Location: Rangeland Resources Research
Title: GLOBAL CLIMATE CHANGE RESEARCH AT THE USDA-ARS HIGH PLAINS GRASSLANDS RESEARCH STATION Author
Submitted to: Popular Publication
Publication Type: Popular Publication
Publication Acceptance Date: March 13, 2006
Publication Date: March 19, 2006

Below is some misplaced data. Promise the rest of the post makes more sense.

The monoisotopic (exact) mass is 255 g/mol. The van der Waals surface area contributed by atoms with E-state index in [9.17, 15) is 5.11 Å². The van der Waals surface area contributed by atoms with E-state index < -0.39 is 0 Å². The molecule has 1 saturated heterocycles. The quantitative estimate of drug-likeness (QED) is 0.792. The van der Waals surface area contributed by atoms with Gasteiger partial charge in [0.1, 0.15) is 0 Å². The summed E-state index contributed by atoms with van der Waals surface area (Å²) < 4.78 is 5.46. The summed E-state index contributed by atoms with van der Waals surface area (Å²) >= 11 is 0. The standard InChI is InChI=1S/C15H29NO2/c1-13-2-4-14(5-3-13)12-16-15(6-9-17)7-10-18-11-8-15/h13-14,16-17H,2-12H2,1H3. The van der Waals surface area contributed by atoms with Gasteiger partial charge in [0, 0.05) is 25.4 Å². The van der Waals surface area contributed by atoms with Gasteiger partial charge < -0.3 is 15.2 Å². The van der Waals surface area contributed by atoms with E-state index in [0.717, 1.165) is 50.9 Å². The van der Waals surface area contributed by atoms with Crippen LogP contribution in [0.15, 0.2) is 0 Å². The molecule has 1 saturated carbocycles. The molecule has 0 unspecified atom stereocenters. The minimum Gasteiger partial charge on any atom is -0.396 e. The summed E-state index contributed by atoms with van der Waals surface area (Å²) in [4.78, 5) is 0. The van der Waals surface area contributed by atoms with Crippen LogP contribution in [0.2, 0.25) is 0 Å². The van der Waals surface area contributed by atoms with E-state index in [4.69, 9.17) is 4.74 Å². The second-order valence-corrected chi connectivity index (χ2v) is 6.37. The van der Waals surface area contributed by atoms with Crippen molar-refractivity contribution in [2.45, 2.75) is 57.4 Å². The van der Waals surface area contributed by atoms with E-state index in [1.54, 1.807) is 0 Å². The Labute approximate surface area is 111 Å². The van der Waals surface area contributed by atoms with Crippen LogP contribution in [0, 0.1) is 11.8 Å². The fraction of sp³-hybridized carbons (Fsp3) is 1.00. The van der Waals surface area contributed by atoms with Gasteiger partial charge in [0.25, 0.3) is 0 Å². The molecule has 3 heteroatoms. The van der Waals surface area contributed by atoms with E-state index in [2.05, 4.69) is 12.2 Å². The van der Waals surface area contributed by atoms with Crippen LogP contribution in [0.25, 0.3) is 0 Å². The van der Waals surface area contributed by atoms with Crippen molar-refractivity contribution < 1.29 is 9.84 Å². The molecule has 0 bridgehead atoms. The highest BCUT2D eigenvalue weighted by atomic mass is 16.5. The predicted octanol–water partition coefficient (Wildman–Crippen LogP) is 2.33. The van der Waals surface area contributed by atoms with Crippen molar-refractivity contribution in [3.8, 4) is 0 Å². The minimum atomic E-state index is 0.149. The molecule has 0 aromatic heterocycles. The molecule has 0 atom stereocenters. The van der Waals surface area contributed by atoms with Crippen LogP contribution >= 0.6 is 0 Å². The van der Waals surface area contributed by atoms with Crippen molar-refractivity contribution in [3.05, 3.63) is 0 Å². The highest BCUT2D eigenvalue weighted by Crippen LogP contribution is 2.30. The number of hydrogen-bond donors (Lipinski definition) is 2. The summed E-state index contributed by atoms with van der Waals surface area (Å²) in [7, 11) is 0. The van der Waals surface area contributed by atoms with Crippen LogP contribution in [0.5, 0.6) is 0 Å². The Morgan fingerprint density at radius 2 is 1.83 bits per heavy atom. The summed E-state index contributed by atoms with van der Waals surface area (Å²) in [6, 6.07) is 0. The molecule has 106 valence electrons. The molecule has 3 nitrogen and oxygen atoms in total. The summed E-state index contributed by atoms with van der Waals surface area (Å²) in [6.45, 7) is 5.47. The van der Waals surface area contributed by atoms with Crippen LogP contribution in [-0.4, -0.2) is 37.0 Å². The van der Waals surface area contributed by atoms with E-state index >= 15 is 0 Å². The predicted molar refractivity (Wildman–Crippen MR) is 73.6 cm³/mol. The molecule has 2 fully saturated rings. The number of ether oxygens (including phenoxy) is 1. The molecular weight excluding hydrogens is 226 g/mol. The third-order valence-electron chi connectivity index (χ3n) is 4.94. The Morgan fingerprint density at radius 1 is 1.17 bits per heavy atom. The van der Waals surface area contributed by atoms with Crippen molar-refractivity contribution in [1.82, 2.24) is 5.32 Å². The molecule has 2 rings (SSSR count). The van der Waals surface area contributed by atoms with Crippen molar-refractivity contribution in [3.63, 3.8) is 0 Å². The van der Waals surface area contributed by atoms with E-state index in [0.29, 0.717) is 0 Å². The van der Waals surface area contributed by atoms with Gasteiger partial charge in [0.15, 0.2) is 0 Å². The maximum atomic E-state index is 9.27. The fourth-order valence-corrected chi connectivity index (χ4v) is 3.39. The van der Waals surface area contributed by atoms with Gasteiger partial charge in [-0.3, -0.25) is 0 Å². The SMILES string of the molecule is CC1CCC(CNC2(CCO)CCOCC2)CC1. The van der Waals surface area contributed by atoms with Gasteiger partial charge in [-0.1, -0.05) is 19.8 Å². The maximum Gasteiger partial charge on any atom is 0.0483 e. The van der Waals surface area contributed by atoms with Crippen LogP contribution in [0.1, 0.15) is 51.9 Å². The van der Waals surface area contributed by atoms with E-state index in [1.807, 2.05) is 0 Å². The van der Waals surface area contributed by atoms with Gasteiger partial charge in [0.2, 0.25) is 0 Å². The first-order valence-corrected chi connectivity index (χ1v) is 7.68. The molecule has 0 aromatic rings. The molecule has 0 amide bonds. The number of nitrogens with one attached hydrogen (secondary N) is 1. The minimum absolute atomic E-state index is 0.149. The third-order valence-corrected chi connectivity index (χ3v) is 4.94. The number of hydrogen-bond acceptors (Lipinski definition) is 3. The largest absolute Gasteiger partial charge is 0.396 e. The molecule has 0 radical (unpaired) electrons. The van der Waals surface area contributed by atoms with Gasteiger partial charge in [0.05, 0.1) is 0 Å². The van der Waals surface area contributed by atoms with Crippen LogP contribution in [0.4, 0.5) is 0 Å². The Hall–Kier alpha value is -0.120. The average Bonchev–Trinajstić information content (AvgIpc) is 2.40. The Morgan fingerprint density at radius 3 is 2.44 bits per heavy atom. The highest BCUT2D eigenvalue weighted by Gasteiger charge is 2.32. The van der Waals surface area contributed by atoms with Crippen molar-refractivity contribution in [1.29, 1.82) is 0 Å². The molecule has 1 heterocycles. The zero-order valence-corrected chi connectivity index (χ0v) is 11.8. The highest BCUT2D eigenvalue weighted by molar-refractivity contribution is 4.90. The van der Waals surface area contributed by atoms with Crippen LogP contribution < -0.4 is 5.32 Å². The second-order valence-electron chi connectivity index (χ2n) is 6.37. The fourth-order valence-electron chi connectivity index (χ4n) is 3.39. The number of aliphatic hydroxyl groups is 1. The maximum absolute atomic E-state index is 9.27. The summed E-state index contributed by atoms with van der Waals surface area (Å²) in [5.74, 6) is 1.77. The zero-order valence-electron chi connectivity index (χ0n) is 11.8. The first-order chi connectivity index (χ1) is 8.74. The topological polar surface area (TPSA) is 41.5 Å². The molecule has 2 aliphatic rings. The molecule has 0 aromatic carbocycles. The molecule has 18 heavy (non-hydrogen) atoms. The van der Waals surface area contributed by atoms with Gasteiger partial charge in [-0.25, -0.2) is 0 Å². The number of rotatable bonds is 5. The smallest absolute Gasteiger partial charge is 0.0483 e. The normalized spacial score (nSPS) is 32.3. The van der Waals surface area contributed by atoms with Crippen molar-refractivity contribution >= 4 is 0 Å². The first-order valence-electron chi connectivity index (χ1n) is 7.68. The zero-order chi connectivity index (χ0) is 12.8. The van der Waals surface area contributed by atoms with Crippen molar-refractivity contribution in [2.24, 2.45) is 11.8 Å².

Citation: Morgan, J.A. 2006. Global climate change research at the usda-ars high plains grasslands research station. Casper Star Tribune. March 19, 2006. Popular article. Technical Abstract: With each passing year bringing record warmer temperatures to the region, many folks are beginning to consider whether there really is something to the notion of global climate change. A growing consensus among the world’s atmospheric scientists suggests that we are facing unprecedented human-induced changes in Earth’s climate. Such changes could have serious consequences for Wyoming’s rangeland ecosystems. Responding to this concern, a group in Cheyenne, the Rangeland Resources Research Unit, part of USDA’s Agricultural Research Service (ARS), along with scientists and graduate students from the University of Wyoming (UW), are embarking on a new long-term investigation to learn how combined warming and increased CO2 in Earth’s atmosphere might affect rangeland ecology and production. The new experiment, called the High Plains Global Change Experiment, will subject native mixed-grass prairie to elevated CO2 and warming to understand how this important Great Plains grassland will respond to global change over the next 50 years. Ten ARS and university scientists, several UW graduate students, and six technicians are now involved in this project, along with other collaborators from Arizona, North Carolina, and Italy. In April, CO2 will begin injecting over this prairie in southeastern Wyoming and the HPGCE experiment will commence. Information from the experiment will address concerns about the long-term effects of global climate change on plant production, forage quality and weed invasions, and will help agricultural scientists develop new management practices for adapting to a warmer, CO2-enriched future.